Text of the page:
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Autopsy released in police shooting

An autopsy released Thursday answers some questions about the death of Aaron Winchester, who was shot two months ago while fleeing police.

But the biggest question – whether Winchester was turning toward Officer David Jester when the officer fired – remains largely unanswered.

The autopsy confirms some of what police said – that two bullets fired from Jester's gun pierced Winchester's back, killing him on Sylvania Avenue on May 20. Mecklenburg medical examiner Christopher Gulledge declined to talk about the case Thursday night.

The bullets traveled in opposite directions after entering Winchester's body, according to the autopsy. One went upward and to the right, going through his left lung and three ribs before exiting the chest.

The other bullet entered Winchester's back just below his sternum and traveled to the left. It fractured two ribs and a vertebrae as it went through the left lung, heart and aorta. The bullet lodged in his chest.

The autopsy also says there was no evidence of alcohol, cocaine or other drugs in Winchester's system.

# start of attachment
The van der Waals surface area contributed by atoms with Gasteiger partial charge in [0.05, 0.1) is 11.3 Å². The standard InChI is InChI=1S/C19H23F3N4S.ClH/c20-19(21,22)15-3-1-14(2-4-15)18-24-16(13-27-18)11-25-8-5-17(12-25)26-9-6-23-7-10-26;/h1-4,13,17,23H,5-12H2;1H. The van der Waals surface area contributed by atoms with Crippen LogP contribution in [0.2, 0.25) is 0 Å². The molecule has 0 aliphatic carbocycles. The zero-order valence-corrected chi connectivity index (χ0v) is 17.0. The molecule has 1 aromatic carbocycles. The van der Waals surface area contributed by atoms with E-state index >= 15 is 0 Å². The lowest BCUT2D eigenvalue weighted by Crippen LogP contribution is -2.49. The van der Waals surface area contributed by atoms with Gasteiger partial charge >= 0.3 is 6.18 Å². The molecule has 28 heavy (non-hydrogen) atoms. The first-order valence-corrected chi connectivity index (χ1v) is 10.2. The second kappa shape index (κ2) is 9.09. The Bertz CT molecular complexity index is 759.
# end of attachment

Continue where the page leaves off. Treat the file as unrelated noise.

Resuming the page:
Police say Jester fired as Winchester pulled a gun from his right pocket and began to turn.

A handgun was found near Winchester's body. Five witnesses told the Observer that Winchester was trying to get away and didn't pull a gun or turn.

Citizens assailed CMPD representatives at a community meeting just after the shooting, and Winchester's family asked the SBI to conduct an independent investigation. The Rev. Al Sharpton also brought national attention to the case when he came to Charlotte looking for answers.

The Mecklenburg District's Attorney's Office has not decided whether Jester will face criminal charges and the SBI's investigation is still underway, a spokeswoman said Thursday. An internal police investigation has also not been completed.

Winchester, who lived off Beatties Ford Road, ended up in the Lockwood neighborhood after arguing with the mother of his son. The car they were driving hit a pole on Dalton Avenue and their argument spilled onto the street, attracting the attention of onlookers. Someone called 911. At some point Winchester ran into the neighborhood.

Just after 1 p.m., Officer Jester stopped his patrol car and approached Winchester on foot near Grimes Street and Sylvania Avenue to question Winchester about the traffic accident and the argument.

Two witnesses say that after a brief conversation, the officer attempted to search Winchester. That's when Winchester hitched up his blue jeans, they said, and ran west on Sylvania toward Graham.

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